Nermin Gogalic in conversation with Jerry Zaslove:
Transition and Identity in the Post-Yugoslav Environment
March 18, 2019
What was then seen as "The End of History” by Francis Fukuyama was actually the beginning of a long lasting catastrophe for many of us living in the former Yugoslavia. The turmoil of political transition, which in our case coincided with a civil war, brought upon a state of unrest and confusion.
What happened with identity in the midst of such radical changes? What strategies and techniques were employed to dismantle the pre-existing identity once it was deemed inadequate by those in the position of power, and what was offered instead?
This conversation will attempt to create a narrative that will inspect these questions within a specific geo-political period. It will attempt to show what happens to both common and individual identity, as well as that of the city. In doing so we will rely mostly on intimate personal recollection and reflections provided with the privilege of both geographical and temporal distance.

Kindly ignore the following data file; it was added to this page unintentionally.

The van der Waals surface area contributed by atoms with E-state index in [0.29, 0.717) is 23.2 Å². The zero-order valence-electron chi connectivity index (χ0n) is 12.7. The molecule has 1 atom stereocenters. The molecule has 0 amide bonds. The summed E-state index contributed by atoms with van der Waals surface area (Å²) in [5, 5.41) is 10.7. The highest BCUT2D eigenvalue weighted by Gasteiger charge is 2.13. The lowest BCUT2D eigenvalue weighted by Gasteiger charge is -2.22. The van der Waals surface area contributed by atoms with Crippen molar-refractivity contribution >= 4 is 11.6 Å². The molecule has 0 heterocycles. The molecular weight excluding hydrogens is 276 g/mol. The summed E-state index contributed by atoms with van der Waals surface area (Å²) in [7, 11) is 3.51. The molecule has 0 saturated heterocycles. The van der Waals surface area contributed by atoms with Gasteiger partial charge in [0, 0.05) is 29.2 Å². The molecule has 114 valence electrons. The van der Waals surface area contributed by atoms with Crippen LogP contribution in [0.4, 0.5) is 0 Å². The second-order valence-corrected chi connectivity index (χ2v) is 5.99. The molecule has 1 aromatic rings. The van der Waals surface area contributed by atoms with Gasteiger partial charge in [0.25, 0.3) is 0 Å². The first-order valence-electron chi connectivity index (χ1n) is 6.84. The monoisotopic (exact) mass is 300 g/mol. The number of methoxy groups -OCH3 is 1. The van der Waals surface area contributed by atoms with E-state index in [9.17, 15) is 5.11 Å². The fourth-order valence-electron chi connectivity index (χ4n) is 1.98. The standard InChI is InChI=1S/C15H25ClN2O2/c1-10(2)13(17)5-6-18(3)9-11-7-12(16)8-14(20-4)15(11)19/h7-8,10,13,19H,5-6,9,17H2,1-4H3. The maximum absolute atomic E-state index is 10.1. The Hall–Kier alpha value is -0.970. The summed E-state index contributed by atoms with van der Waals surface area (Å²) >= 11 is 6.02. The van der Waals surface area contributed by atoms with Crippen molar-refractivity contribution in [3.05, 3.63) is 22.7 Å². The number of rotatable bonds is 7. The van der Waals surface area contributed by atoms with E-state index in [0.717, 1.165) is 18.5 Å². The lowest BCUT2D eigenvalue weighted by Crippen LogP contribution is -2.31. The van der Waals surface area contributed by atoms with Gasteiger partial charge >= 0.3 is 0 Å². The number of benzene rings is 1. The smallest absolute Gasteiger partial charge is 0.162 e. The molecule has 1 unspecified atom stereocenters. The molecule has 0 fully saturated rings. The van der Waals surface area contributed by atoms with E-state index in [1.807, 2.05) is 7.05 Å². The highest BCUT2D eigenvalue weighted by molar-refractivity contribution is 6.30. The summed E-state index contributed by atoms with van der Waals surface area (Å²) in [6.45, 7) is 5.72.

Nermin Gogalic is a Vancouver based writer from Rijeka (Croatia) with a special interest in identity politics and the city. He is currently a student in Graduate Liberal Studies at Simon Fraser University.
SFU Professor Emeritus Jerry Zaslove is a teacher and writer who studied Comparative Literature at Western Reserve University and the University of Washington. Since 1965 at Simon Fraser University he has taught Literature and Humanities, influenced but not limited by the traditions of the relationship of social radicalisms and the arts, the worlds of psychoanalysis and aesthetics. He is the Founding Director of the Institute for the Humanities and has published numerous essays and monographs on the subjects he loves and teaches. Currently Simons Fellow in Graduate Liberal Studies. A volume of his collected essays Untimely Passages: Dossiers from the Other Shore, 1965–2015 is in preparation.